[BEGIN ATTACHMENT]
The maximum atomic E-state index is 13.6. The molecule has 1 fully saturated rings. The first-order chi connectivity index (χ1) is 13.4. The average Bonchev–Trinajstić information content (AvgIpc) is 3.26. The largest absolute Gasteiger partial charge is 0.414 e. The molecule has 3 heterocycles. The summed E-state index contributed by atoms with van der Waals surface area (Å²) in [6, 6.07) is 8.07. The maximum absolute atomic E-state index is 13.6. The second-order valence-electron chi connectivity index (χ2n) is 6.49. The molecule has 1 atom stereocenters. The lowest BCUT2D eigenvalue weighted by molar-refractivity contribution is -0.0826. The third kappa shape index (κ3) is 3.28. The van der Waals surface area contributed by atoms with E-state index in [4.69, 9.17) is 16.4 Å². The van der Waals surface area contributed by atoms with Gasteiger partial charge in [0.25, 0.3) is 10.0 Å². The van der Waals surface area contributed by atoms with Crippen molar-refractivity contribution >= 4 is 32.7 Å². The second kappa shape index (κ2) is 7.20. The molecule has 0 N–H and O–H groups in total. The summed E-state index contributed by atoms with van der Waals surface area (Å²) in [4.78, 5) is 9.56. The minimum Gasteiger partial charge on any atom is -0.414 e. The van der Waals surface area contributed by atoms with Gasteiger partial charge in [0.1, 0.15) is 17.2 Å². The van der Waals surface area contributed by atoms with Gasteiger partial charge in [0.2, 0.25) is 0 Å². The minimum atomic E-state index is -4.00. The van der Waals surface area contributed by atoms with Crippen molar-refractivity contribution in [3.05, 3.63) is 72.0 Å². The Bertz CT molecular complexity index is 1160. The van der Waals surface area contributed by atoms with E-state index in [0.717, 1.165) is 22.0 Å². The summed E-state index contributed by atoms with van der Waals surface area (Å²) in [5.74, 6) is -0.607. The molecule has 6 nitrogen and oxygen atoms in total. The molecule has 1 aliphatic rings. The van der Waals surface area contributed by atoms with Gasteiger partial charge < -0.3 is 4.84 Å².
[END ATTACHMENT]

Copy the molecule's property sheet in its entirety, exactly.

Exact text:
The maximum atomic E-state index is 13.6. The molecule has 1 fully saturated rings. The first-order chi connectivity index (χ1) is 13.4. The average Bonchev–Trinajstić information content (AvgIpc) is 3.26. The largest absolute Gasteiger partial charge is 0.414 e. The molecule has 3 heterocycles. The summed E-state index contributed by atoms with van der Waals surface area (Å²) in [6, 6.07) is 8.07. The maximum absolute atomic E-state index is 13.6. The second-order valence-electron chi connectivity index (χ2n) is 6.49. The molecule has 1 atom stereocenters. The lowest BCUT2D eigenvalue weighted by molar-refractivity contribution is -0.0826. The third kappa shape index (κ3) is 3.28. The van der Waals surface area contributed by atoms with E-state index in [4.69, 9.17) is 16.4 Å². The van der Waals surface area contributed by atoms with Gasteiger partial charge in [0.25, 0.3) is 10.0 Å². The van der Waals surface area contributed by atoms with Crippen molar-refractivity contribution >= 4 is 32.7 Å². The second kappa shape index (κ2) is 7.20. The molecule has 0 N–H and O–H groups in total. The summed E-state index contributed by atoms with van der Waals surface area (Å²) in [4.78, 5) is 9.56. The minimum Gasteiger partial charge on any atom is -0.414 e. The van der Waals surface area contributed by atoms with Gasteiger partial charge in [0.1, 0.15) is 17.2 Å². The van der Waals surface area contributed by atoms with Gasteiger partial charge in [0.2, 0.25) is 0 Å². The minimum atomic E-state index is -4.00. The van der Waals surface area contributed by atoms with Crippen molar-refractivity contribution in [3.05, 3.63) is 72.0 Å². The Bertz CT molecular complexity index is 1160. The van der Waals surface area contributed by atoms with E-state index in [0.717, 1.165) is 22.0 Å². The summed E-state index contributed by atoms with van der Waals surface area (Å²) in [5.74, 6) is -0.607. The molecule has 6 nitrogen and oxygen atoms in total. The molecule has 1 aliphatic rings. The van der Waals surface area contributed by atoms with Gasteiger partial charge < -0.3 is 4.84 Å².